Over the limits of war

The boundaries of civil freedom, above all family safety, have been proposed for centuries by great philosophers as the limits of war and political rivalry:

Kant proposes an international “league of nations” to help provide for mutual “protection against external aggression” and, thus, to discourage it and reduce the need to go to war. Still, when war cannot be avoided, it should be declared rather than launched by means of a sneak attack; secondly, there are legitimate limits that prohibit, for example, trying to exterminate or subjugate all members of the enemy society; third, when a war is over, the winning party cannot destroy the civil freedom of the losing parties, as by enslaving them; and, fourth, certain “rights of peace” must be assured and honored for all involved. Thus the ultimate goal of international relations and of the league of nations should be the ideal of “perpetual peace” among different states that share our planet (Justice, pp. 41, 43, 91-95, 113, 136-141, 146, 151-158; for more on Kant’s version of the social contract theory, see Writings, pp. 73-85, and for more on his views on war and “perpetual peace,” see Writings, pp. 93-130).1

The philosophers' proposals seem to be alien to the European Union as the EU does not even guarantee the security of the migrant family in its own territory. The "Report and Recommendations on the Activities of the Working Group on Child Welfare Issues" clearly states that the migrant families are treated in the EU much worse than they would be treated in a war limited accordingly to the proposals of the philosophers:

The Petitions Committee has received approximately 20 petitions related to cases of children being taken into public care in England and Wales and subsequently being placed for adoption without the consent of their biological parents, so called non-consensual adoptions or forced adoptions. (...)

The Members of the working group met M. Pierre Chassagnieux, French journalist, co-director of a TV report (broadcasted on French TV) called “Enfants volés en Angleterre”2 who was accompanied by his producer Mr Eric Colomer. They both delivered their testimony on several cases of parents and single mothers fleeing the UK to avoid the removal and placement or adoption of their children. The situations they spoke about were linked to those presented in some of the petitions received. (...)3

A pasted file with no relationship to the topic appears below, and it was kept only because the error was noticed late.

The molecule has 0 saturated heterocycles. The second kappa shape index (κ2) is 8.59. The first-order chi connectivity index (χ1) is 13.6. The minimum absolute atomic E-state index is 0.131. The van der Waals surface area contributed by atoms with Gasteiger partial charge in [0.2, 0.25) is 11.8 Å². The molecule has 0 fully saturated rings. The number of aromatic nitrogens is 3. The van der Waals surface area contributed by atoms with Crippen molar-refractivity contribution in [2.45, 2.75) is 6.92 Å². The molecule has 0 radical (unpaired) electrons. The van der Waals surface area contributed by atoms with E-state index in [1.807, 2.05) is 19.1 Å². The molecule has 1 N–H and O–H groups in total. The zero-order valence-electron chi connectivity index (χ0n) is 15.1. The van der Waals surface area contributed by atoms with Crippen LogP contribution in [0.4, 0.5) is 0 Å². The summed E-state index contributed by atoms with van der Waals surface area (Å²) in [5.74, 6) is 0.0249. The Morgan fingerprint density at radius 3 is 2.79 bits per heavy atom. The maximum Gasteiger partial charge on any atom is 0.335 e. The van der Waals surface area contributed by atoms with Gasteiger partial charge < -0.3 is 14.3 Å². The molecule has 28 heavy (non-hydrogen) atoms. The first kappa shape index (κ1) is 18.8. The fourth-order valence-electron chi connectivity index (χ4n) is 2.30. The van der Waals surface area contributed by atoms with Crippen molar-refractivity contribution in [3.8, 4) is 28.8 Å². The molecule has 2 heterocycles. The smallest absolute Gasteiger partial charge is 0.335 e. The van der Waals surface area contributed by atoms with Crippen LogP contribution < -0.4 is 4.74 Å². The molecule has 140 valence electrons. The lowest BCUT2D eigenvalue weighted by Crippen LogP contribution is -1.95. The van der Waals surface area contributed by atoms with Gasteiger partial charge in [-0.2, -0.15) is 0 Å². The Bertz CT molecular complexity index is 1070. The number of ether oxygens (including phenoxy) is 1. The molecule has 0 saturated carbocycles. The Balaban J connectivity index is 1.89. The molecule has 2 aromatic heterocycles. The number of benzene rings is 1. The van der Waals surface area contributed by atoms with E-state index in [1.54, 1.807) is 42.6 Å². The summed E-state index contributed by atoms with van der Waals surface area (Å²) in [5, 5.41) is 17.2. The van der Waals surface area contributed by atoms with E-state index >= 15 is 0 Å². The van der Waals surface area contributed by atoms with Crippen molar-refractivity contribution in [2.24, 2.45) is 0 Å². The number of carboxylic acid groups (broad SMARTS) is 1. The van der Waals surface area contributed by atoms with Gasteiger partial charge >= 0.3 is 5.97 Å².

In the 21st century in Europe the Committee on Petitions of the European Parliament states that there is no guarantee of a minimal humanity for families and civilians under the EU law. It brings back the memories of the Second World War.4 The Committee:

Calls on Member States to avoid discriminatory or disadvantaged judicial and administrative procedures against foreign parents, providing them with the necessary linguistic and translation assistance (...). Recommends that the Member States provide parents, from the outset and at every stage of child-related proceedings, with complete and clear information on the proceedings and on the possible consequences thereof; calls on them to inform parents about the rules on legal support and aid, for example by providing them with a list of bilingual specialised lawyers and by offering interpretation facilities (...); Calls on Member States to consider offering free of charge and accessible legal assistance, in adoption, custody or guardianship national and/or cross-border cases, to families with low or no income and to those facing risk of poverty or being below poverty line; (...) Recommends the establishment of family support centres in Member States offering comprehensive advice by international and interdisciplinary teams of lawyers, social workers, mediators and psychologists for mobile EU families requiring assistance in their cooperation with social services; calls on the Commission to fund NGO’s offering practical support to mobile families making use of their rights deriving from Union citizenship; (...)

The achievements of the centuries of political thought are being forgotten thanks to the EU.